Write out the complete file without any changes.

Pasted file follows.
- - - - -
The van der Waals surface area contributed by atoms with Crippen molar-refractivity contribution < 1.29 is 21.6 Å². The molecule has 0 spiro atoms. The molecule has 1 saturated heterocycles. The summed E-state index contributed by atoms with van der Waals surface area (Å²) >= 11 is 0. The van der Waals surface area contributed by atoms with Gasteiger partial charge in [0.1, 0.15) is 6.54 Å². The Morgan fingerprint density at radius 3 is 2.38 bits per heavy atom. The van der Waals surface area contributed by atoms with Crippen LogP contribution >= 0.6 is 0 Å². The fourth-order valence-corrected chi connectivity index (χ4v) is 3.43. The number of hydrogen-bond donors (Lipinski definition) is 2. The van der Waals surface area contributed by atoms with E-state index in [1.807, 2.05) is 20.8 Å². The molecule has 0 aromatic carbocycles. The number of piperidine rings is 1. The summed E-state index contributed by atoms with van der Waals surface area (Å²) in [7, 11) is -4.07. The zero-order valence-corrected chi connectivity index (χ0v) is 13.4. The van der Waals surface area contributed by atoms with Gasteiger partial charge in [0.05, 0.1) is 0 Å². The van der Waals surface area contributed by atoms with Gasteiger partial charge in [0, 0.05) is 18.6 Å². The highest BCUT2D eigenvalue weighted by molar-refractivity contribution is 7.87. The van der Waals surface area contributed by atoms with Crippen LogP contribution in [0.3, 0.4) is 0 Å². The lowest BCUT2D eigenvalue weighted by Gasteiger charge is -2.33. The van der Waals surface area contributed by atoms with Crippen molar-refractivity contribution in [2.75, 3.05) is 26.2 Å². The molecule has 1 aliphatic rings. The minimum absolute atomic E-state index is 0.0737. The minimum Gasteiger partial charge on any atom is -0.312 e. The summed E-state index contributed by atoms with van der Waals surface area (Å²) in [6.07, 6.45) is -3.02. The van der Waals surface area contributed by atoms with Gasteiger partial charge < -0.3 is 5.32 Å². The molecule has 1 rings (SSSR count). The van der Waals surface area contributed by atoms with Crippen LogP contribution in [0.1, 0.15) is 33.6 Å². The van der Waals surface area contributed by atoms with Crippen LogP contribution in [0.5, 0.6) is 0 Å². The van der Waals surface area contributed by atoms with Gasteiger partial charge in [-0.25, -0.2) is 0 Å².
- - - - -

The van der Waals surface area contributed by atoms with Crippen molar-refractivity contribution < 1.29 is 21.6 Å². The molecule has 0 spiro atoms. The molecule has 1 saturated heterocycles. The summed E-state index contributed by atoms with van der Waals surface area (Å²) >= 11 is 0. The van der Waals surface area contributed by atoms with Gasteiger partial charge in [0.1, 0.15) is 6.54 Å². The Morgan fingerprint density at radius 3 is 2.38 bits per heavy atom. The van der Waals surface area contributed by atoms with Crippen LogP contribution >= 0.6 is 0 Å². The fourth-order valence-corrected chi connectivity index (χ4v) is 3.43. The number of hydrogen-bond donors (Lipinski definition) is 2. The van der Waals surface area contributed by atoms with E-state index in [1.807, 2.05) is 20.8 Å². The molecule has 0 aromatic carbocycles. The number of piperidine rings is 1. The summed E-state index contributed by atoms with van der Waals surface area (Å²) in [7, 11) is -4.07. The zero-order valence-corrected chi connectivity index (χ0v) is 13.4. The van der Waals surface area contributed by atoms with Gasteiger partial charge in [0.05, 0.1) is 0 Å². The van der Waals surface area contributed by atoms with Gasteiger partial charge in [0, 0.05) is 18.6 Å². The highest BCUT2D eigenvalue weighted by molar-refractivity contribution is 7.87. The van der Waals surface area contributed by atoms with Crippen LogP contribution in [0.3, 0.4) is 0 Å². The lowest BCUT2D eigenvalue weighted by Gasteiger charge is -2.33. The van der Waals surface area contributed by atoms with Crippen molar-refractivity contribution in [2.75, 3.05) is 26.2 Å². The molecule has 1 aliphatic rings. The minimum absolute atomic E-state index is 0.0737. The minimum Gasteiger partial charge on any atom is -0.312 e. The summed E-state index contributed by atoms with van der Waals surface area (Å²) in [6.07, 6.45) is -3.02. The van der Waals surface area contributed by atoms with Gasteiger partial charge < -0.3 is 5.32 Å². The molecule has 1 rings (SSSR count). The van der Waals surface area contributed by atoms with Crippen LogP contribution in [0.1, 0.15) is 33.6 Å². The van der Waals surface area contributed by atoms with Crippen LogP contribution in [0.5, 0.6) is 0 Å². The van der Waals surface area contributed by atoms with Gasteiger partial charge in [-0.25, -0.2) is 0 Å².